People lightly brushed passed in formal attire, their hair combed smooth, their faces dimly lit by the over hanging lanterns which reflected a slight glow off of everything, causing eyes to look a bit brighter and smiles slightly wider.
Children clung to their mother's sides and were constantly having a small plate of unusual looking food placed in their hands which they ate carefully, wondering what the weird concoctions were.
Chef's hats poked up among the crowds as their steamy dishes sent waves of mist into the air followed by a pleasing odor.
The hum of band music was heard int he background amidst all of the mumbling conversations and bursts of laughter.
I stood among them all, holding a silver platter, attempting to smile and act normal.
A large crow was wanting to pass through the bustling swarms of people and reach a table ornately filled with samples of a fancy dish of food so I politely stepped aside, still holding the same plastered smile.
I suddenly noticed a couple in front of me each holding small, empty paper plates as they took the last bites from their food.
Nervously, I advanced, "May I take your plate, sir?" I asked softly, holding up the silver platter bashfully.
"Oh, yes, thank you," He said, turning round and placing his sauce-stained plate on it. His wife did the same with the same surprised thank you and nod.
Turning around, I walked about three steps away and threw away the plates.
Yes, literally, only three steps away, which explained why I was often left standing most of the night without a job as people threw away their own paper plates and left me feeling absolutely useless.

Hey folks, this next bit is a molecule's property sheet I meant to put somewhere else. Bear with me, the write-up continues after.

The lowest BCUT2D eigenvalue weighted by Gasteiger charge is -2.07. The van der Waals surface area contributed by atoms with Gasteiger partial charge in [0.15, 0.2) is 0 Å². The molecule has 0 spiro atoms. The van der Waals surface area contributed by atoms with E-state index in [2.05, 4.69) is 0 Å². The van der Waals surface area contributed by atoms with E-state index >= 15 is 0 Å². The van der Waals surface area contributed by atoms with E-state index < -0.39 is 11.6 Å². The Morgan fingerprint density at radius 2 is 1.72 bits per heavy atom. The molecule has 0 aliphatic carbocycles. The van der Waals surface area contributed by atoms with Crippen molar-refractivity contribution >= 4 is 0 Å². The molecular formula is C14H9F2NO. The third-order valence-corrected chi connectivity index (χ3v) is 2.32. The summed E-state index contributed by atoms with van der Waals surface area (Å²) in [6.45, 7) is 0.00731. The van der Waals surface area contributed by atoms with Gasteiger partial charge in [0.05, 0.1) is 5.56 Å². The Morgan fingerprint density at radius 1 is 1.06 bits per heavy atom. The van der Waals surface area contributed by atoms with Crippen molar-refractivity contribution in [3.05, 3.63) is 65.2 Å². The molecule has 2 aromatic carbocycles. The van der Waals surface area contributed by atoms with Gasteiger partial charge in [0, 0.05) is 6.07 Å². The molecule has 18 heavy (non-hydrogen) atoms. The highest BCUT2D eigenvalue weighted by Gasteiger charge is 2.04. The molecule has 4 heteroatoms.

Now, I suppose I might as well tell you where I am and why on earth I am busing tables for a place where people don't even need it.
My mom signed us up for a charity dinner, held by the Cancer Research Society (I think...). Anyway, we volunteered to help bus tables and make sure each individual booth was always furnished with ample plates, napkins, and forks.
Not much work, I can tell you.
Most of the evening I was standing in the middle of small crowds of people, awkwardly attempting to act the part of a waitress (or whatever you want to call me) when the reality was, people could vary well throw their own things away in the garbage cans which were openly placed everywhere.
But, as distasteful as this may sound, I assure you the pay far surpasses the pain (if there is any..). You see, since we were volunteers we were allowed to gorge ourselves with as many of the samples as we pleased.
The food was superbly fancy: fish, ribs, sushi as you never tasted them. Decedent pieces of delicious crumbs you would have to spend pocketfuls to get in an actual restaurant.
Yet, the desserts were the peak of it all. I don't even know what most of it was, but it was delicious!
And did I mention the chocolate fountain? Feel free to drizzle marshmallows, strawberries, pretzels, or bananas in the chocolaty rain of delight!
It was a really fun, tasty night filled with new experiences which I hope to re-live again soon.
The only problem was, something kept beating against my mind like a never-ending bouncy ball during most of the evening.
I'll explain: here come crowds of women, in their beautiful formal dresses with their hair prettily shimmering, wearing dinner sandals; and then here stands Kimberly wearing Nike sneakers, black bermudas, and an oversized white t-shirt advertising the Relay for Life (the t-shirt was the uniform we were assigned).
But I kept thinking of the fancy dress I had worn during the masquerade party! Finally, a place where you can dress formally and look normal, and I am wearing something equivalent to ugly pj's!
The irony of life.
But I can't deny that the evening still was wonderful. Just douse it with a bit of chocolate from that glorious fountain and I would say it was perfect.